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Speaking Loudly Even While Wielding the Big Stick


The White House situation room, the night before the US-led strike on Syria occurred. Despite the April 13 assault, Nikki Haley warned the UN Security Council the next day that more missiles would be fired if chemical weapons were deployed again in the Syrian war. SHEALAH CRAIGHEAD/WHITE HOUSE

Whatever else came out of the latest American-led strikes on Syrian chemical weapon sites, it put on display rare signs of diplomatic skill on the part of the Trump administration, even if those signs first surfaced at the Pentagon rather than at the White House, the United Nations or Washington’s rudderless Department of State.

After Britain, France and the United States lobbed on April 13 more than 100 missiles at Syrian targets that they linked to the production or storage of chemical weapons, President Trump crowed as usual about his own strategic acumen and heaped abuse primarily on Russia and Iran — for enabling Syria — rather than on Syria itself for using poison gas against its own people. This may be why critics of Trump’s foreign policymaking have said that he has displayed no learning curve during more than 15 months in the White House.

Nikki Haley, Trump’s UN ambassador, then took to the Security Council on the morning after the US-led strikes to warn that more missiles would be on their way in the event of another Syrian attack, even if that meant once again the US acting without Security Council authorization, violating the UN Charter. (As if referring to a child, Haley told the media, below, at the UN the day before that she was “unbelievably proud of how President Trump has . . . not let anyone rush him into this.”)

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“Hopefully, some day we’ll get along with Russia, and maybe even Iran — but maybe not,” Trump mused in televised remarks, meandering off-point during his announcement of the raid punishing Syria over its April 7 chemical weapons attack on an enclave in the city of Douma.

“Mission Accomplished,” Trump later tweeted after the Pentagon’s preliminary assessment of the damage inflicted on the Syrian facilities. Could he possibly have been unaware of George W. Bush’s deep regret in using the very same phrase to prematurely boast in 2003 that he had brought law and order to Iraq?

Addressing an emergency session of the UN Security Council on April 14, the morning after the US-led attack, Haley took a combative tone to disclose that Trump had just informed her that Washington remained “locked and loaded” should Damascus unleash another poison gas attack.

“When our President draws a red line, our President enforces the red line,” she said, apparently harking back to President Obama’s failure to enforce his own Syrian red line. Hardly diplomatic pearls on her part nor original wording, given that Trump used “locked and loaded” last year, referring to the North Korean crisis.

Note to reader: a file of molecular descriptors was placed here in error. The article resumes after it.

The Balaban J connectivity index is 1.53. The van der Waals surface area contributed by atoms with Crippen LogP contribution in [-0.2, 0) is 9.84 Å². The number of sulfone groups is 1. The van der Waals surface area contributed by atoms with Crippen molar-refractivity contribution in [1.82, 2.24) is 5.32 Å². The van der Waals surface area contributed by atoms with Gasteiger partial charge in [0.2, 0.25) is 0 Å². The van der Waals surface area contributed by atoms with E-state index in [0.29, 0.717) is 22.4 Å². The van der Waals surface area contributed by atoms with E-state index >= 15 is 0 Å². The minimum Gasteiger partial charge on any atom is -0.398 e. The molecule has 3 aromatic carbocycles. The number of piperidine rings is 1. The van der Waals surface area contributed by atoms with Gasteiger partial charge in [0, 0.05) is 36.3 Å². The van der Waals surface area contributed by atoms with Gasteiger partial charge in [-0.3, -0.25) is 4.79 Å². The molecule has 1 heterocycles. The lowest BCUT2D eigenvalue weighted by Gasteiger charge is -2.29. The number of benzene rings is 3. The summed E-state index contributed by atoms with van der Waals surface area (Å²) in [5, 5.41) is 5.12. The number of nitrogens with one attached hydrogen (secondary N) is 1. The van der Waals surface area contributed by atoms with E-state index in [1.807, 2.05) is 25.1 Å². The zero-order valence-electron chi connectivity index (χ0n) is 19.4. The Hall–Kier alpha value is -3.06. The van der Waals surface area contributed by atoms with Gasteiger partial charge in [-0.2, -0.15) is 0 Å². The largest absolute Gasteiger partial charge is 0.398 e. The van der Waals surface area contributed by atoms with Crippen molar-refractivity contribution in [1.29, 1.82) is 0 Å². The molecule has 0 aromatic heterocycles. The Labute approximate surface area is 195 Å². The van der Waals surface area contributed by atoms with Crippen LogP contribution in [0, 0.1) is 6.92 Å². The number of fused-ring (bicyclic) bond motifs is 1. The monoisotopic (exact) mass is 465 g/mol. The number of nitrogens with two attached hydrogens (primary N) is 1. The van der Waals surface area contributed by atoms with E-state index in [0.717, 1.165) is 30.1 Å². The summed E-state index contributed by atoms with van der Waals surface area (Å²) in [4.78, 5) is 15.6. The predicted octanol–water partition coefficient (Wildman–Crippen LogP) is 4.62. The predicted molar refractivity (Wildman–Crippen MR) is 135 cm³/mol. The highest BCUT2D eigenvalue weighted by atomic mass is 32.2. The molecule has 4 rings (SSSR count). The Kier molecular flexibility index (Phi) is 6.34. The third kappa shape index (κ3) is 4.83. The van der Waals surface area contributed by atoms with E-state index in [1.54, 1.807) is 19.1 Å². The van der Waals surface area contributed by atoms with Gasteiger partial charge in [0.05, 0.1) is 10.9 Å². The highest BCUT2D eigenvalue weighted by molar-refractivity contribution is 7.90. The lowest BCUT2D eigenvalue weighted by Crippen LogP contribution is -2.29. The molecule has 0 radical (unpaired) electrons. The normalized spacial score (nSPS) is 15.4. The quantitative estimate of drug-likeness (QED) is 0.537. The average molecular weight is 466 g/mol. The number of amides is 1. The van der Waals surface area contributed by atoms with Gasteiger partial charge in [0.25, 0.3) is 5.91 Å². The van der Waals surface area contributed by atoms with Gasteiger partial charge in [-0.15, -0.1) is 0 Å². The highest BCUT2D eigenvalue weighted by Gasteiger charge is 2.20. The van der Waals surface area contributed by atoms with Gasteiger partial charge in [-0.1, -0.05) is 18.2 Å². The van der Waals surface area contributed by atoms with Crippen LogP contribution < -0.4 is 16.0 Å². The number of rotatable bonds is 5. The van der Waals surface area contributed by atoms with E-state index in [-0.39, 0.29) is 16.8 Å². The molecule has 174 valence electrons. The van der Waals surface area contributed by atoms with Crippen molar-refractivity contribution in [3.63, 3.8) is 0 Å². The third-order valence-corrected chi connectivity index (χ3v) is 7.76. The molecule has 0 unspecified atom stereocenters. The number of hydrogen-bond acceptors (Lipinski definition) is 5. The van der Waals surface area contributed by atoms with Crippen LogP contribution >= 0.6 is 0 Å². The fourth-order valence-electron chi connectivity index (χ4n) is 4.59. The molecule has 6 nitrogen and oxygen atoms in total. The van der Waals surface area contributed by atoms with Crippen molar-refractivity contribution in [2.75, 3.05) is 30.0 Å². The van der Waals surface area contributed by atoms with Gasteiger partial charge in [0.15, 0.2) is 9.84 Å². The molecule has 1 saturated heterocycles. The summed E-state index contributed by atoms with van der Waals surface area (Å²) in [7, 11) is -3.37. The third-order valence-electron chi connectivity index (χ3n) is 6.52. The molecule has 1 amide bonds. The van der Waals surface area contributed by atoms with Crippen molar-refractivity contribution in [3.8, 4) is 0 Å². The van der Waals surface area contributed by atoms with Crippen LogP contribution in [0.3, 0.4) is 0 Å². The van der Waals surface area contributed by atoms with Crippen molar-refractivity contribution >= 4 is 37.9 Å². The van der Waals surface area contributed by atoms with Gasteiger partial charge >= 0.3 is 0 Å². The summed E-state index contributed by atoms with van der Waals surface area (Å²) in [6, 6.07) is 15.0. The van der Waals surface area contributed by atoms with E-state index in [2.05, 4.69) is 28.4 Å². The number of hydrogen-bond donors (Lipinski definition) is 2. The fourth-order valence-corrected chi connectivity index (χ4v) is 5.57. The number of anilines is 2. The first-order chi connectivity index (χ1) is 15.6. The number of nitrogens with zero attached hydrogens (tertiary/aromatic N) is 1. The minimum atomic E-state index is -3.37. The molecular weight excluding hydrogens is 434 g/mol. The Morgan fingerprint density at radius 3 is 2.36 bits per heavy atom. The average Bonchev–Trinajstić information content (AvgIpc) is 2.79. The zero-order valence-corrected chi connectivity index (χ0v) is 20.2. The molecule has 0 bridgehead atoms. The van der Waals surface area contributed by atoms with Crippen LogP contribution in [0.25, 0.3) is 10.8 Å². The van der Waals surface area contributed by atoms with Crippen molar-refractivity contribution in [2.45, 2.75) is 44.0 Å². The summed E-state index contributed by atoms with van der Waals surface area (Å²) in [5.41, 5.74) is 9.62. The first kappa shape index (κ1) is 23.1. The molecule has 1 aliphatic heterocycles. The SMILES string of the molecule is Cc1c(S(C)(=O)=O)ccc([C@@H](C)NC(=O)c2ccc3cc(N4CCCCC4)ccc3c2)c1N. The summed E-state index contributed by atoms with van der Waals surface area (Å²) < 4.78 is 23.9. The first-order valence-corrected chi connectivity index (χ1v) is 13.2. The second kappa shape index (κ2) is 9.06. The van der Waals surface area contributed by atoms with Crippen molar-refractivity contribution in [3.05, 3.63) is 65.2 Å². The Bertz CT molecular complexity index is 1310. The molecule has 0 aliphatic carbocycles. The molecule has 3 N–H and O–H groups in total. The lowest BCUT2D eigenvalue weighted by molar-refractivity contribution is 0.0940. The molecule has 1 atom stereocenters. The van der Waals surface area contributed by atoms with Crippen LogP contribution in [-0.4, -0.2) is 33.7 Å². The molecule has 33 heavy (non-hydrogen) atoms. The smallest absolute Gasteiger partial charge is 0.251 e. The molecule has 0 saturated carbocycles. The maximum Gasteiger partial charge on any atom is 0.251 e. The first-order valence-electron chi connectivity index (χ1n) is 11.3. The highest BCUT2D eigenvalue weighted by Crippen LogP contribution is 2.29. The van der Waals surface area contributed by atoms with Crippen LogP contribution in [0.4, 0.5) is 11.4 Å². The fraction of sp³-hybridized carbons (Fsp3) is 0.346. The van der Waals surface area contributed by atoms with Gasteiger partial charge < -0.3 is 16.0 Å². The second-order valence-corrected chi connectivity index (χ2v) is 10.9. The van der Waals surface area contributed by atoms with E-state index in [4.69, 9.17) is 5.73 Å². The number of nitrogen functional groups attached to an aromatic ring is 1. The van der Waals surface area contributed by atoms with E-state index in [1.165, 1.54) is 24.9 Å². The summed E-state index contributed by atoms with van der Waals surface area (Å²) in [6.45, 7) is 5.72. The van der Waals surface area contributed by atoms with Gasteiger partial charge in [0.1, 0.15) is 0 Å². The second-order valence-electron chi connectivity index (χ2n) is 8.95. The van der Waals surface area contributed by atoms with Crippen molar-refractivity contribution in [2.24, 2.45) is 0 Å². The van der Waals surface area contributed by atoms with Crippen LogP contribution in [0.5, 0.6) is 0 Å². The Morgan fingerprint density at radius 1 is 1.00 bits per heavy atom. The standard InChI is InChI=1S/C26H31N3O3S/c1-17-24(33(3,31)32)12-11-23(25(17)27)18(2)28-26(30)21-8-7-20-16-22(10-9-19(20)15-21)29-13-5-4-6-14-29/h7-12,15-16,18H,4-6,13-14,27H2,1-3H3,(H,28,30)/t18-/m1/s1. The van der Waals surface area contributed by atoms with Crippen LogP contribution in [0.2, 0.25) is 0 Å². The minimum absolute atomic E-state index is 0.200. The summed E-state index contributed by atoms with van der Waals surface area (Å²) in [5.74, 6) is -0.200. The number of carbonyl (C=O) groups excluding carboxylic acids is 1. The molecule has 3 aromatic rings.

Over at the Pentagon, Dana White, the chief spokesperson, proved to be the very model of a modern peacemaker, working into her talking points the importance of the international convention on chemical weapons and the Geneva-based international peace initiative for Syria, both of which fall under the UN’s purview.

“It is very important to remember that this represents three permanent members of the UN Security Council who did this,” White said, referring to the joint action by France, Britain and the US. In their own remarks, neither Trump nor Haley  mentioned the UN’s central role in upholding the Convention on Chemical Weapons or the peace efforts in Geneva or of the three allies’ status as veto-wielding permanent members of the Security Council. Recently, Haley even told students at Duke University that she felt “disdain” toward the UN.

France and Britain are “our oldest allies. This is about values,” said White, stressing that Washington fully supported the chemical weapons treaty crafted under UN sponsorship. As for the peace process led by UN special envoy Staffan de Mistura, the joint strikes represented “an opportunity to put real steam behind the process,” she said.

With support like that from the Pentagon, think of what Trump could do with a fully staffed and empowered Department of State.

We welcome your comments on this article.  What are your thoughts?

Irwin Arieff

Irwin Arieff is a veteran writer and editor with extensive experience writing about international diplomacy and food, cooking and restaurants. Before leaving daily journalism in 2007, he was a Reuters correspondent for 23 years, serving in senior posts in Washington, Paris and New York as well as at the United Nations (where he covered five of the 10 years that Sergey Lavrov spent in New York as Russia’s senior UN ambassador). Arieff also wrote restaurant reviews for The Washington Post and Washington City Paper in the 1980s and 1990s with his wife, Deborah Baldwin.

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